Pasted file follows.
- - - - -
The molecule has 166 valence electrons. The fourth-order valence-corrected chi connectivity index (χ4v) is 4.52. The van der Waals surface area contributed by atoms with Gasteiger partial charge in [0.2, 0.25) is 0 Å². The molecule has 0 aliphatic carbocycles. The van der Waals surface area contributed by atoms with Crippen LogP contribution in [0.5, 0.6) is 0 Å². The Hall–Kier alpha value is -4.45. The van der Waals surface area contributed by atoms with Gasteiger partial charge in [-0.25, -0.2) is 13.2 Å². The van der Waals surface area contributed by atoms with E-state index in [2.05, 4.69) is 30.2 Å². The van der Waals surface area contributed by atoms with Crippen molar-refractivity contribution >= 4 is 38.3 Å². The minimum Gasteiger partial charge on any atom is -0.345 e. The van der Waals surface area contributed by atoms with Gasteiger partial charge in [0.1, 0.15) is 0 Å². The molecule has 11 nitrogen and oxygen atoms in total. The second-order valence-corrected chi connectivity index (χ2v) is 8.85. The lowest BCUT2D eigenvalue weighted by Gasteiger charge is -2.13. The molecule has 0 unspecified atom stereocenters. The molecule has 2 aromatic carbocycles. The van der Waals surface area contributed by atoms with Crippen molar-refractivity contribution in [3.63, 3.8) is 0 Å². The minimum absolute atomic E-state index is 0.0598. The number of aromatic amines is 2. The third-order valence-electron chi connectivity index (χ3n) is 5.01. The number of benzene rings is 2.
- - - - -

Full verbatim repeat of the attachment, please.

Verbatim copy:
The molecule has 166 valence electrons. The fourth-order valence-corrected chi connectivity index (χ4v) is 4.52. The van der Waals surface area contributed by atoms with Gasteiger partial charge in [0.2, 0.25) is 0 Å². The molecule has 0 aliphatic carbocycles. The van der Waals surface area contributed by atoms with Crippen LogP contribution in [0.5, 0.6) is 0 Å². The Hall–Kier alpha value is -4.45. The van der Waals surface area contributed by atoms with Gasteiger partial charge in [-0.25, -0.2) is 13.2 Å². The van der Waals surface area contributed by atoms with E-state index in [2.05, 4.69) is 30.2 Å². The van der Waals surface area contributed by atoms with Crippen molar-refractivity contribution >= 4 is 38.3 Å². The minimum Gasteiger partial charge on any atom is -0.345 e. The van der Waals surface area contributed by atoms with Gasteiger partial charge in [0.1, 0.15) is 0 Å². The molecule has 11 nitrogen and oxygen atoms in total. The second-order valence-corrected chi connectivity index (χ2v) is 8.85. The lowest BCUT2D eigenvalue weighted by Gasteiger charge is -2.13. The molecule has 0 unspecified atom stereocenters. The molecule has 2 aromatic carbocycles. The van der Waals surface area contributed by atoms with Crippen molar-refractivity contribution in [3.63, 3.8) is 0 Å². The minimum absolute atomic E-state index is 0.0598. The number of aromatic amines is 2. The third-order valence-electron chi connectivity index (χ3n) is 5.01. The number of benzene rings is 2.